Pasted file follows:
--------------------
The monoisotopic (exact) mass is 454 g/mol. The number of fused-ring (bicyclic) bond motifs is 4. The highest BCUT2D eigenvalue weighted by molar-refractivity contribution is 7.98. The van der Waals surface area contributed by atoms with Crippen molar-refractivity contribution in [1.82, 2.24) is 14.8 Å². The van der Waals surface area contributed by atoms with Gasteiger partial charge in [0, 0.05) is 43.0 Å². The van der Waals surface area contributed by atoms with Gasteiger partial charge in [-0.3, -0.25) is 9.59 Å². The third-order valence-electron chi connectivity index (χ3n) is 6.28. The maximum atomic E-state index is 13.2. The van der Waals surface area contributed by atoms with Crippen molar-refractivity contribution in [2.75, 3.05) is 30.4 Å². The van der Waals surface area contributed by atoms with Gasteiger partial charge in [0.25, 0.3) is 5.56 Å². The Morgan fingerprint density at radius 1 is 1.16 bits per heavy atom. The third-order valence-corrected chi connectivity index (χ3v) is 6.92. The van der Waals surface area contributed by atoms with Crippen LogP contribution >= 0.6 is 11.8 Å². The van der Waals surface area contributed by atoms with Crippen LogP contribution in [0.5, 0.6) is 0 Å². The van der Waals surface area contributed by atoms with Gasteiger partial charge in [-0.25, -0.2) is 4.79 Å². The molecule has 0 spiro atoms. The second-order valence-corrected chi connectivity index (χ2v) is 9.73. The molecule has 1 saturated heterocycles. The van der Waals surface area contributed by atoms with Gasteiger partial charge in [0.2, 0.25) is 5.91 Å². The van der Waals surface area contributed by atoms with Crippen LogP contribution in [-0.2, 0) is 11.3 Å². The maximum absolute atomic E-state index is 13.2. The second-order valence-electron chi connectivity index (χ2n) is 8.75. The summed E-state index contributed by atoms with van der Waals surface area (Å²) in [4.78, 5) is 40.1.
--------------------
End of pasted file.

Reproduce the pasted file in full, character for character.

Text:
The monoisotopic (exact) mass is 454 g/mol. The number of fused-ring (bicyclic) bond motifs is 4. The highest BCUT2D eigenvalue weighted by molar-refractivity contribution is 7.98. The van der Waals surface area contributed by atoms with Crippen molar-refractivity contribution in [1.82, 2.24) is 14.8 Å². The van der Waals surface area contributed by atoms with Gasteiger partial charge in [0, 0.05) is 43.0 Å². The van der Waals surface area contributed by atoms with Gasteiger partial charge in [-0.3, -0.25) is 9.59 Å². The third-order valence-electron chi connectivity index (χ3n) is 6.28. The maximum atomic E-state index is 13.2. The van der Waals surface area contributed by atoms with Crippen molar-refractivity contribution in [2.75, 3.05) is 30.4 Å². The van der Waals surface area contributed by atoms with Gasteiger partial charge in [0.25, 0.3) is 5.56 Å². The Morgan fingerprint density at radius 1 is 1.16 bits per heavy atom. The third-order valence-corrected chi connectivity index (χ3v) is 6.92. The van der Waals surface area contributed by atoms with Crippen LogP contribution >= 0.6 is 11.8 Å². The van der Waals surface area contributed by atoms with Crippen LogP contribution in [0.5, 0.6) is 0 Å². The van der Waals surface area contributed by atoms with Gasteiger partial charge in [-0.25, -0.2) is 4.79 Å². The molecule has 0 spiro atoms. The second-order valence-corrected chi connectivity index (χ2v) is 9.73. The molecule has 1 saturated heterocycles. The van der Waals surface area contributed by atoms with Gasteiger partial charge in [0.2, 0.25) is 5.91 Å². The van der Waals surface area contributed by atoms with Crippen LogP contribution in [-0.2, 0) is 11.3 Å². The maximum absolute atomic E-state index is 13.2. The second-order valence-electron chi connectivity index (χ2n) is 8.75. The summed E-state index contributed by atoms with van der Waals surface area (Å²) in [4.78, 5) is 40.1.